A National AgLaw Center Research Publication

Environmental Justice Statutes

Brigit Rollins

Staff Attorney, National Agricultural Law Center

Madelene Shehan

Research Fellow

According to the United States Department of Agriculture (“USDA”), environmental justice is defined as “the fair treatment and meaningful involvement of all people regardless of race, color, national origin or income regarding the development, implementation and enforcement of environmental laws, regulations and policies.” USDA elaborates that environmental justice is achieved when all citizens enjoy the same level of protections and access to a healthy environment.

The Environmental Protection Agency traces the beginning of the environmental justice movement back to the 1960s, when communities of color in both rural and urban areas began to organize for the purpose of addressing the inequity of environmental protection in their communities. These first actions focused on preventing landfills from being built in minority communities which activists claimed were disproportionately impacted by waste and landfill sites. In the decades since, environmental justice has expanded to touch all areas of environmental regulation.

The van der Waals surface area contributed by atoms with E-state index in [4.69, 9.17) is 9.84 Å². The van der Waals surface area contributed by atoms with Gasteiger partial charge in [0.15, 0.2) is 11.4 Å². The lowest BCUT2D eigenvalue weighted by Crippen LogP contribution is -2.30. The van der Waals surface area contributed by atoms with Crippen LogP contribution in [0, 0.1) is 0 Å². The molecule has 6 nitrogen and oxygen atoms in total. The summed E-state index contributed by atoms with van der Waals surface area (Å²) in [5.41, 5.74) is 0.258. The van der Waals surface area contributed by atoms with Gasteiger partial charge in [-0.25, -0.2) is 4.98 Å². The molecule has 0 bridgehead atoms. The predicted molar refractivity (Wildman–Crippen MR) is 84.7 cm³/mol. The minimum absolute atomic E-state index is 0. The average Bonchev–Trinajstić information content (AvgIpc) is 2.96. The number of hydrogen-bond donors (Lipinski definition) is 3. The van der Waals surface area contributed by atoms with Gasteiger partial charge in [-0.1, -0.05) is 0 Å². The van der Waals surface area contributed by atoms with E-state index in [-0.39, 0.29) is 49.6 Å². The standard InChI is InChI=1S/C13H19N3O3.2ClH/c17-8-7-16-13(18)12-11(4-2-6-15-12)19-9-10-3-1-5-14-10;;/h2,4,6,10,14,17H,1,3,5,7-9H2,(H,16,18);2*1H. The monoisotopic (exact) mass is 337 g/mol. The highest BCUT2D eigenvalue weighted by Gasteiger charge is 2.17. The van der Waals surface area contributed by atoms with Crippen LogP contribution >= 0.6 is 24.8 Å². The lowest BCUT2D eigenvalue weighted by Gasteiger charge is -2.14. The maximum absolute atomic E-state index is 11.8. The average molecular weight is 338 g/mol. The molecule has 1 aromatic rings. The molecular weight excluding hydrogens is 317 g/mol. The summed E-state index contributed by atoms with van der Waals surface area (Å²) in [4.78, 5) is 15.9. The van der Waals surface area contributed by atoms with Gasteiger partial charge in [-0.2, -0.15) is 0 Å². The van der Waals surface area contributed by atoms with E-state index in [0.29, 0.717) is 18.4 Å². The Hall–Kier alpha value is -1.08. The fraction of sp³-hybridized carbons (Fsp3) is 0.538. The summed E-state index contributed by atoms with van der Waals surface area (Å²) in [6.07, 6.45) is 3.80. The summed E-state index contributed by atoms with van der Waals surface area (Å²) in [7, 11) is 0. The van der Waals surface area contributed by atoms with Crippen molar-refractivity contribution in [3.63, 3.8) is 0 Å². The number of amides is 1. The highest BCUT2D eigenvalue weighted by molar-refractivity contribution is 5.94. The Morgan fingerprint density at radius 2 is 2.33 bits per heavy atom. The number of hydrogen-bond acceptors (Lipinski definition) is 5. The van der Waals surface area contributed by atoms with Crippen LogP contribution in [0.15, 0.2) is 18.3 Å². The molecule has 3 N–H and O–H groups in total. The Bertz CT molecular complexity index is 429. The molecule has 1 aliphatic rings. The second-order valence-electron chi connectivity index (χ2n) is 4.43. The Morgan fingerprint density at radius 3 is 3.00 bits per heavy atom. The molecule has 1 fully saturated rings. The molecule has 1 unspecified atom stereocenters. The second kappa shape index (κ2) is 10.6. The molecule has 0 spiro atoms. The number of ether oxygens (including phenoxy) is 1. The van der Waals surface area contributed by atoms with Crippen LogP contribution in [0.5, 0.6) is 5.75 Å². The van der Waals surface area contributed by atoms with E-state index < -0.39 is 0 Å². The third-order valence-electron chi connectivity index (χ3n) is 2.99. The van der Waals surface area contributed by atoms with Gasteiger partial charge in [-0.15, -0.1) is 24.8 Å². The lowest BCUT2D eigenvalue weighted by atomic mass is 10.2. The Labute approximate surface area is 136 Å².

States have responded the growing environmental justice movement in different ways. Some states have passed laws restricting how many landfills can be built in different areas, in response to the environmental justice actions of the 1960s. More recently, other states have passed laws explicitly requiring their state agencies to address environmental justice concerns when carrying out certain actions or responsibilities. Those state laws can be accessed by clicking the map below. Updated October 12, 2022.